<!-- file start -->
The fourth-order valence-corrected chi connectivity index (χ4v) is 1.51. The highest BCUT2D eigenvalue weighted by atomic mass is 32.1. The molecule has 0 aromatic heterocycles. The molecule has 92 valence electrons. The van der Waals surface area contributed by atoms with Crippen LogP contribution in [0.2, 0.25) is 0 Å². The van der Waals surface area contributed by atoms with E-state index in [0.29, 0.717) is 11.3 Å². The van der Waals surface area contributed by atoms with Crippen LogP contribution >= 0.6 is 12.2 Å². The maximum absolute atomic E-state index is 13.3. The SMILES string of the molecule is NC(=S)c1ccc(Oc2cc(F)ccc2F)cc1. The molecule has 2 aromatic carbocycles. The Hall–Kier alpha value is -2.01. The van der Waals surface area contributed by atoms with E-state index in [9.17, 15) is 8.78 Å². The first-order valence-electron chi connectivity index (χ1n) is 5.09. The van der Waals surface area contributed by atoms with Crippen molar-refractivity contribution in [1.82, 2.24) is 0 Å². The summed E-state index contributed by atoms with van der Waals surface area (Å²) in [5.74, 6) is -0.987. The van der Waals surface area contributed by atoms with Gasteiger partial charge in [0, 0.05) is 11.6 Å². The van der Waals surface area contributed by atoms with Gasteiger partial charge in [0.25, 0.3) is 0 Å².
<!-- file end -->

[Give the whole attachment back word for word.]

The fourth-order valence-corrected chi connectivity index (χ4v) is 1.51. The highest BCUT2D eigenvalue weighted by atomic mass is 32.1. The molecule has 0 aromatic heterocycles. The molecule has 92 valence electrons. The van der Waals surface area contributed by atoms with Crippen LogP contribution in [0.2, 0.25) is 0 Å². The van der Waals surface area contributed by atoms with E-state index in [0.29, 0.717) is 11.3 Å². The van der Waals surface area contributed by atoms with Crippen LogP contribution >= 0.6 is 12.2 Å². The maximum absolute atomic E-state index is 13.3. The SMILES string of the molecule is NC(=S)c1ccc(Oc2cc(F)ccc2F)cc1. The molecule has 2 aromatic carbocycles. The Hall–Kier alpha value is -2.01. The van der Waals surface area contributed by atoms with E-state index in [9.17, 15) is 8.78 Å². The first-order valence-electron chi connectivity index (χ1n) is 5.09. The van der Waals surface area contributed by atoms with Crippen molar-refractivity contribution in [1.82, 2.24) is 0 Å². The summed E-state index contributed by atoms with van der Waals surface area (Å²) in [5.74, 6) is -0.987. The van der Waals surface area contributed by atoms with Gasteiger partial charge in [0, 0.05) is 11.6 Å². The van der Waals surface area contributed by atoms with Gasteiger partial charge in [0.25, 0.3) is 0 Å².